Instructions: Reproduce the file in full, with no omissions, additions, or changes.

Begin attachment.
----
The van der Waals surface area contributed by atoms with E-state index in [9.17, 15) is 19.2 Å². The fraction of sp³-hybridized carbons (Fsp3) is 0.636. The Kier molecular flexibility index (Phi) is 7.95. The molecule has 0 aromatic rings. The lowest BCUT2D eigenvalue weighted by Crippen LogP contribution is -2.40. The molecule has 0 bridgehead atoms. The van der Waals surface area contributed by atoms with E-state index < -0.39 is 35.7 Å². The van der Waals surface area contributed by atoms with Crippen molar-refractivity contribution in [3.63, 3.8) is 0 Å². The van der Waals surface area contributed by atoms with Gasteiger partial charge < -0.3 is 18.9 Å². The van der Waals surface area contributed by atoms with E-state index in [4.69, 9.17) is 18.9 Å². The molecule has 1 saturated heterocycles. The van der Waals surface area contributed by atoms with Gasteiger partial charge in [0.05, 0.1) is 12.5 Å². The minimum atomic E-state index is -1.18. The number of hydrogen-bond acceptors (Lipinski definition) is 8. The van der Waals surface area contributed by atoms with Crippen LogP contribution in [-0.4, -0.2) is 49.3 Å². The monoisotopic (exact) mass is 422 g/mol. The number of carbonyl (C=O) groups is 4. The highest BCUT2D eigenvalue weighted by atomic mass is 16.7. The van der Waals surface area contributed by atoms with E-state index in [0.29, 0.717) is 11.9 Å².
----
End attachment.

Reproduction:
The van der Waals surface area contributed by atoms with E-state index in [9.17, 15) is 19.2 Å². The fraction of sp³-hybridized carbons (Fsp3) is 0.636. The Kier molecular flexibility index (Phi) is 7.95. The molecule has 0 aromatic rings. The lowest BCUT2D eigenvalue weighted by Crippen LogP contribution is -2.40. The molecule has 0 bridgehead atoms. The van der Waals surface area contributed by atoms with E-state index < -0.39 is 35.7 Å². The van der Waals surface area contributed by atoms with Crippen molar-refractivity contribution in [3.63, 3.8) is 0 Å². The van der Waals surface area contributed by atoms with Gasteiger partial charge < -0.3 is 18.9 Å². The van der Waals surface area contributed by atoms with E-state index in [4.69, 9.17) is 18.9 Å². The molecule has 1 saturated heterocycles. The van der Waals surface area contributed by atoms with Gasteiger partial charge in [0.05, 0.1) is 12.5 Å². The minimum atomic E-state index is -1.18. The number of hydrogen-bond acceptors (Lipinski definition) is 8. The van der Waals surface area contributed by atoms with Crippen LogP contribution in [-0.4, -0.2) is 49.3 Å². The monoisotopic (exact) mass is 422 g/mol. The number of carbonyl (C=O) groups is 4. The highest BCUT2D eigenvalue weighted by atomic mass is 16.7. The van der Waals surface area contributed by atoms with E-state index in [0.29, 0.717) is 11.9 Å².